ACSO executive director says that it was always intended to be temporary - many of the practices have now become ‘business as usual,’ however 

The package of temporary measures put forward during the Covid-19 pandemic by two trade associations to resolve personal injury claims disputes has today (13 August 2021) expired.

Following a joint review in the week commencing 9 August, the Association of Consumer Support Organisations (ACSO) and the Association of British Insurers (ABI) agreed that its Statement of Intent would conclude on 13 August.

Both bodies concurred that the contents of their Statement of Intent, which was initially published in April 2020, is now commonplace or no longer necessary for tackling claims disputes amid the pandemic environment given the current coronavirus infection rate, vaccine programme, changes to working patterns and the impact of the government’s Civil Liability Act reforms.

Matthew Maxwell Scott, ACSO’s executive director, said: “The ABI [and] ACSO Statement of Intent was always intended to be temporary, but it’s welcome that many of its very sensible and consumer-friendly measures have now become part of business as usual.

“That the agreement lasted so long is a result not just of the length of the pandemic, but also the spirit of partnership we fostered in a sector not always known for close cooperation.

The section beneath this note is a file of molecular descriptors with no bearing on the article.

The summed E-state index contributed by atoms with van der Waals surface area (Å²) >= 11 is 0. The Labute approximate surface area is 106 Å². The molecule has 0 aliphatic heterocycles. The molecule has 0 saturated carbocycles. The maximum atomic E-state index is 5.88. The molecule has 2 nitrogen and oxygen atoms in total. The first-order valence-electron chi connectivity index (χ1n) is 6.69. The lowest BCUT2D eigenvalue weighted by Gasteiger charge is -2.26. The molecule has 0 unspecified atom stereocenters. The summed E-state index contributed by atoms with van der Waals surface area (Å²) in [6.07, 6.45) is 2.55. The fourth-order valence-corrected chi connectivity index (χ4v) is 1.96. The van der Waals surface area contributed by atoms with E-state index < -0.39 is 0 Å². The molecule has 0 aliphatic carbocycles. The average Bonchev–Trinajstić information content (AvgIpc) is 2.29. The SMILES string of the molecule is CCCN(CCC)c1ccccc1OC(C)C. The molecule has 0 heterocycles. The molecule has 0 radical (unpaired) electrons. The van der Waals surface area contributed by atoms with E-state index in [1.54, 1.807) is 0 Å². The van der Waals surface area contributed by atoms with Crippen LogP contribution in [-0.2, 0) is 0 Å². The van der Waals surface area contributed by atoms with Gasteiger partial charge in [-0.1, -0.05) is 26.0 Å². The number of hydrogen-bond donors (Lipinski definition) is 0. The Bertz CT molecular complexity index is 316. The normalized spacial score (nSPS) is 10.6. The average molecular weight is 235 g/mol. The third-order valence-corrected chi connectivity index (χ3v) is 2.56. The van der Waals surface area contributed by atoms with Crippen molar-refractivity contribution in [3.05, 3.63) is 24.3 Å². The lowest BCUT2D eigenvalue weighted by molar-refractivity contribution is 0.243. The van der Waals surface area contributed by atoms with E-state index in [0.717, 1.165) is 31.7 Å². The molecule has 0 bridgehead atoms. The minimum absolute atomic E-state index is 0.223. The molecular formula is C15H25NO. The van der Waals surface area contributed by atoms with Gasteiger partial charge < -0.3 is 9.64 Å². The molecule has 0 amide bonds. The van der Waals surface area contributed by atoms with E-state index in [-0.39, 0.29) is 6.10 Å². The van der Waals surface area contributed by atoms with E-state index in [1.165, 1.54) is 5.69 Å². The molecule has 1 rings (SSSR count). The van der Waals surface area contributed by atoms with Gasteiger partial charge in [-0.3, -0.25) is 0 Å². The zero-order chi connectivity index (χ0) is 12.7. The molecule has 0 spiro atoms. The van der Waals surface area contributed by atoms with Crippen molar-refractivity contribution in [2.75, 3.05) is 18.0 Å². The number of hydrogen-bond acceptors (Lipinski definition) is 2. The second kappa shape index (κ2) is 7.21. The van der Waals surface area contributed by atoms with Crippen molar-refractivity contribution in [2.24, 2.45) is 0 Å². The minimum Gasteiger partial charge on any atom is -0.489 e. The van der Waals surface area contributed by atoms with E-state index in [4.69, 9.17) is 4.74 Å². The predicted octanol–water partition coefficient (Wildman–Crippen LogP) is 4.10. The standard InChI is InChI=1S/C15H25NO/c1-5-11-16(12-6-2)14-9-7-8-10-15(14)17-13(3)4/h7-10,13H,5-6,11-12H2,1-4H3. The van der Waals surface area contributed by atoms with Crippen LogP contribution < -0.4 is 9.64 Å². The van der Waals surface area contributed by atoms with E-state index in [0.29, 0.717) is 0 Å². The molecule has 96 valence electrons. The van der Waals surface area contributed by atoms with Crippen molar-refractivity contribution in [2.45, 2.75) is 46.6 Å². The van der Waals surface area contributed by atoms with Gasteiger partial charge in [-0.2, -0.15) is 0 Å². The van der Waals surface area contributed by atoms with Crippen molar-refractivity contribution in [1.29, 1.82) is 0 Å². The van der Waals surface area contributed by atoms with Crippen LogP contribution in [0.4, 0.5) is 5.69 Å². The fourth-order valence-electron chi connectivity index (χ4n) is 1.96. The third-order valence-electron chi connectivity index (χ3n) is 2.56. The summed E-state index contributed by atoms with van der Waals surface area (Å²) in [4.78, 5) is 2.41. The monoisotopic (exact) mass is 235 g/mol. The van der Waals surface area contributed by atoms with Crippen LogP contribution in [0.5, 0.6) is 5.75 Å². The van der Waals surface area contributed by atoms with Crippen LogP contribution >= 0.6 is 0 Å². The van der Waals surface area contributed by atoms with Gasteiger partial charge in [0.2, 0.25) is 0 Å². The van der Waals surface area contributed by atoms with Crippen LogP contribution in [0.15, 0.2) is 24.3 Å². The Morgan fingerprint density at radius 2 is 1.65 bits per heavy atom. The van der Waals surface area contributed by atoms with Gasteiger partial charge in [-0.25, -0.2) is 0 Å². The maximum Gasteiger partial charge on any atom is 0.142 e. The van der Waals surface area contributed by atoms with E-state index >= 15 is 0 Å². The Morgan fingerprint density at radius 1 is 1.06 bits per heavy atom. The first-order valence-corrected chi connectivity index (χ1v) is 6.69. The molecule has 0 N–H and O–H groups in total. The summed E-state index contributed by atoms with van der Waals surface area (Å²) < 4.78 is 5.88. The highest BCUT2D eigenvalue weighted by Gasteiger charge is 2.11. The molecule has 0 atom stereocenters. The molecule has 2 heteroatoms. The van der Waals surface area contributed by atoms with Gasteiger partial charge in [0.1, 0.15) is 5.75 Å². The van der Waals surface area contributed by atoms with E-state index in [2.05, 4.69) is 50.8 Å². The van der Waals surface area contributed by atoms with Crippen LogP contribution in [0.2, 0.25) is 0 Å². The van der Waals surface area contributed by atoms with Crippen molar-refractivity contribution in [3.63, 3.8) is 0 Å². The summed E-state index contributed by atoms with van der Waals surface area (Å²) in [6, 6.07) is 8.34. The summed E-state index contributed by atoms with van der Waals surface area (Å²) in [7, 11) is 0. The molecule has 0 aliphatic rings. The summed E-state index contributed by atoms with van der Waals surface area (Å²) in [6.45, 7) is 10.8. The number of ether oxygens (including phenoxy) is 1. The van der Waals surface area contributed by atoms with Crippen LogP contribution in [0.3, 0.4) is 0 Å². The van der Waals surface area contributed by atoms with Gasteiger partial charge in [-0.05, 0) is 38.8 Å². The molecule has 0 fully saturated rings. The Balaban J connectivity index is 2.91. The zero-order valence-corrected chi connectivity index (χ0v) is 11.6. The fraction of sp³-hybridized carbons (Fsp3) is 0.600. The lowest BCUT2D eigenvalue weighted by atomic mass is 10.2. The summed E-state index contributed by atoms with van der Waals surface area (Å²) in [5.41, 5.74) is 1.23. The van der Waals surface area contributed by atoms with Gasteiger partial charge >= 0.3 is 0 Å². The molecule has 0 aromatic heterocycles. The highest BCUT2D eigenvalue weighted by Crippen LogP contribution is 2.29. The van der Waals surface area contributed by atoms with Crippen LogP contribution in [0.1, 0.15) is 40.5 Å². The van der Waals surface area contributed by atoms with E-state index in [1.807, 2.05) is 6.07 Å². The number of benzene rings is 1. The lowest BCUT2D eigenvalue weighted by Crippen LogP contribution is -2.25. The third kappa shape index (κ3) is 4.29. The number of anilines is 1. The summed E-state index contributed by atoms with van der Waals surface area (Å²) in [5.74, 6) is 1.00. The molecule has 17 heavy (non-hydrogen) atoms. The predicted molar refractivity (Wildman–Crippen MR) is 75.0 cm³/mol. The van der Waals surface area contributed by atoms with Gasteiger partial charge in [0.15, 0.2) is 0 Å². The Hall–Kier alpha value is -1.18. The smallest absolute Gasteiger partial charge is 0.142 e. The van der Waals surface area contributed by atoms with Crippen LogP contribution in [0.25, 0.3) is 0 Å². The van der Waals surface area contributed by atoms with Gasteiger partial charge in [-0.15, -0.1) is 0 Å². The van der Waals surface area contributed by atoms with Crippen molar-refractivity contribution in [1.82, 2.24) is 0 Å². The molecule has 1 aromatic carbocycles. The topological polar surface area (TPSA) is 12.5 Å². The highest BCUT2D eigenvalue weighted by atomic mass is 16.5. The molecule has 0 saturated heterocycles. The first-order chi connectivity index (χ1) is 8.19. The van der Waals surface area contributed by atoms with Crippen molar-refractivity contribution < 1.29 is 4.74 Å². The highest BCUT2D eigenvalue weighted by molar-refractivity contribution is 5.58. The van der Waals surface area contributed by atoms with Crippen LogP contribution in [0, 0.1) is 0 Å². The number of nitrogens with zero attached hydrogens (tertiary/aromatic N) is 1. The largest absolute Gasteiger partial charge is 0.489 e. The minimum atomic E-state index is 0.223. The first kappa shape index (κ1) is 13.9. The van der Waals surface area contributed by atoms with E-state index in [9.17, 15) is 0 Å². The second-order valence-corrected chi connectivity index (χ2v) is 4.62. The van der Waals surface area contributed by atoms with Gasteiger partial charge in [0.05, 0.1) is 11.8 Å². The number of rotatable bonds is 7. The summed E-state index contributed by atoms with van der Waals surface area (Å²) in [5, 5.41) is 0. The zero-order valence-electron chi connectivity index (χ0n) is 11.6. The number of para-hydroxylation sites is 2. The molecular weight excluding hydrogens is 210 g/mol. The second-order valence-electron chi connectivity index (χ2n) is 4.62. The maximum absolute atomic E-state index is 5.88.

“We look forward to working together more with our insurer colleagues on shared consumer issues, such as encouraging alternative dispute resolution, tackling fraud and working to make sure that regulation is proportionate and fair.”

Embedded practices

James Dalton, director of general insurance policy at the ABI, added: “Even though the Statement of Intent is being concluded, we are pleased that many of the measures put in place have become embedded practices which will benefit consumers.”

For example, remote medical examinations remain the norm for claimants, while remote rehabilitation continues to be accepted by most compensators on a case-by-case basis.

Payments are now routinely being paid by BACS, not by cheque - as was often the situation previously.

The other measures included within the Statement of Intent, which aimed to give claimant firms and compensators more time and flexibility during the claims process as they tackled the impact of the pandemic, are now seen as superfluous as conditions in the UK improve.

Dalton added: “During these unprecedented times, it was more imperative than ever that insurers and claimant firms collaborated to ensure that consumers could continue to resolve their claims.

“It has demonstrated that positive engagement between insurers and claimant firms can be beneficial to everyone and we hope that it will lay the foundations for future collaboration.”